March 29, 2023

Deal Professor: When Picking a C.E.O. Is More Random Than Wise

Deal ProfessorHarry Campbell

What makes the perfect chief executive? If the way corporate boards at Yahoo and Duke Energy picked chief executives is any indication, it may be up to chance in large part.

Take Marissa Mayer, the newly appointed chief of Yahoo. She is a Stanford graduate, age 37, and Google’s 20th employee. Until her new gig, Ms. Mayer was one of Google’s stars and helped develop Gmail. She was a well-known face for Google, serving on the board of Wal-Mart Stores, attending White House state dinners and appearing as a regular member of Fortune’s 40 under 40 of the hottest young business executives. In the ultimate sign of tech prominence, she has almost 200,000 Twitter followers.

Why her? According to the tech blog All Things D, she was thought to be a decisive and “disruptive agent of change” pushed by Daniel S. Loeb, the manager of the hedge fund Third Point, which owns about 6 percent of Yahoo. (Third Point disclosed in a regulatory filing on Tuesday that it had purchased an additional 2.5 million Yahoo shares.) Ms. Mayer is also from Google’s technology and product side, an area that Yahoo wants to focus on as it struggles to define itself either as an Internet company like Google or a media company, its main source of revenue.

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Ms. Mayer is now the youngest chieftain of a Fortune 500 company. She has no experience running a public company or reorganizing one, something that Yahoo desperately needs. And in her previous job, she had an almost embarrassment of riches in terms of money and people, something that Yahoo lacks, at least on Google’s scale.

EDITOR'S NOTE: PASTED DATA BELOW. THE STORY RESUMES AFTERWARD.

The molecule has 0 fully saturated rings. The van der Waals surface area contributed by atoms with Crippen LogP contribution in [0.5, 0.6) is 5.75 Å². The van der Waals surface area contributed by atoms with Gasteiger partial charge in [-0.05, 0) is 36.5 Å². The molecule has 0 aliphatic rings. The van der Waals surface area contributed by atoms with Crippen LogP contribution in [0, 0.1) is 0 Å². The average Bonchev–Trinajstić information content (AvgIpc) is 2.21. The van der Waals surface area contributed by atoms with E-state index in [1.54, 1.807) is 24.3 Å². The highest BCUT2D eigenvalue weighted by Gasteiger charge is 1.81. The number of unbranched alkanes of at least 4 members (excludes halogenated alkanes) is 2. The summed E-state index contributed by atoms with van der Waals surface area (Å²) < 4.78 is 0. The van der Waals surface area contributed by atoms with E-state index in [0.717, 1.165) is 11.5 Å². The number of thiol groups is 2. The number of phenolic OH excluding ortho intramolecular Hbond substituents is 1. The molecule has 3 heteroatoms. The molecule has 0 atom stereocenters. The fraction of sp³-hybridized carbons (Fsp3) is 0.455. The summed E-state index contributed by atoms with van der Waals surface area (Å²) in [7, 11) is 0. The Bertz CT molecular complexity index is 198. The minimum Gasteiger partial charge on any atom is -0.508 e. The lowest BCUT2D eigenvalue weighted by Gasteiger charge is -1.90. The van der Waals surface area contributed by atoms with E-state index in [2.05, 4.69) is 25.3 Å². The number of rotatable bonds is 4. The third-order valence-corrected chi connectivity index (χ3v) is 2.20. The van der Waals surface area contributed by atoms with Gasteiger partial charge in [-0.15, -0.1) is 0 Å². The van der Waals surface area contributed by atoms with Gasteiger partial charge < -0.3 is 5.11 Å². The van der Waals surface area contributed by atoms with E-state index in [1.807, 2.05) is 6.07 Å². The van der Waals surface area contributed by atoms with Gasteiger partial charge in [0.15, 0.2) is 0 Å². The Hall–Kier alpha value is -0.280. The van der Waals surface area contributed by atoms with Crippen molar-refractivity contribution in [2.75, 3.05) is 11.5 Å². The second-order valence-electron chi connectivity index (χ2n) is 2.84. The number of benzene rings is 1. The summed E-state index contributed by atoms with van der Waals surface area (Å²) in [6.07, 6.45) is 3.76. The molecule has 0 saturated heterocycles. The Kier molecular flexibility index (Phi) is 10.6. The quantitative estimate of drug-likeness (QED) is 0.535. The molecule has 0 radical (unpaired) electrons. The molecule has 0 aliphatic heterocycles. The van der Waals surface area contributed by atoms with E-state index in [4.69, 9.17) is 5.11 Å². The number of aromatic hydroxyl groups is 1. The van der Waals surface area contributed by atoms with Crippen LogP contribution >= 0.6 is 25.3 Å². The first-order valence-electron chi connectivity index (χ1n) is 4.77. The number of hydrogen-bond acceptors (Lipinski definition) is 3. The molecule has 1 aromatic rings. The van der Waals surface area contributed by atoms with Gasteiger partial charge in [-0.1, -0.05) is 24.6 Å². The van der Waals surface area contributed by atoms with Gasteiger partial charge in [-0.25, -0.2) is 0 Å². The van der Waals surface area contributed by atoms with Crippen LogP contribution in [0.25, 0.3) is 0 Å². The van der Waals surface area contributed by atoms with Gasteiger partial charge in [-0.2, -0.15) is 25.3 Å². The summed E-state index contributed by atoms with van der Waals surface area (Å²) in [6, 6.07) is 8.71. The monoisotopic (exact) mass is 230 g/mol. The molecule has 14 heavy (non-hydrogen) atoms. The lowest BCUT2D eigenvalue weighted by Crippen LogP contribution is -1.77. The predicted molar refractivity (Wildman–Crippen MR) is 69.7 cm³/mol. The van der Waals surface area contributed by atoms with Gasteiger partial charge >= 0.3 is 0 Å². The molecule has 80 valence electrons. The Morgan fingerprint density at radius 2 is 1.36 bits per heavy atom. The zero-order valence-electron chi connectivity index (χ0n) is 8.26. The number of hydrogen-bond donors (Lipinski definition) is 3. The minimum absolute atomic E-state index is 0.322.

The Yahoo board decided to go with youth and decisiveness over experience. In doing so, the company has agreed to pay a package that could exceed more than $100 million over five years if Ms. Mayer works out.

Marissa Mayer, the new chief of Yahoo.Evan Agostini/AGOEV, via Associated PressMarissa Mayer, the new chief of Yahoo.James E. Rogers, her counterpart at Duke Energy.Scott Eells/Bloomberg NewsJames E. Rogers, her counterpart at Duke Energy.

Is she the right choice? It is hard to know.

There is little solid analysis on what makes an effective chief executive. Most of it is in the form of quasi self-help books like “The 7 Habits of Highly Effective People” and “Good to Great: Why Some Companies Make the Leap … and Others Don’t.” Even these are remarkably vague, often citing factors like being “proactive.” Academic research is also not particularly helpful either, and often looks at youth versus maturity and experience. (Maturity typically wins.)

The consequence of this uncertainty is reflected in the high failure rate of chief executives. According to the Harvard Business Review, two out of five chief executives fail in their first 18 months on the job.

This all makes the choice of a chief executive a product of the board’s vision and personalities rather than one of studied research on what characteristics the person needs.

This creates its own problems, as the drama unfolding in the merger of Duke Energy and Progress Energy illustrates. Directors took only hours after the merger to replace William D. Johnson, the Progress chief who was to run the combined company, with James E. Rogers of Duke.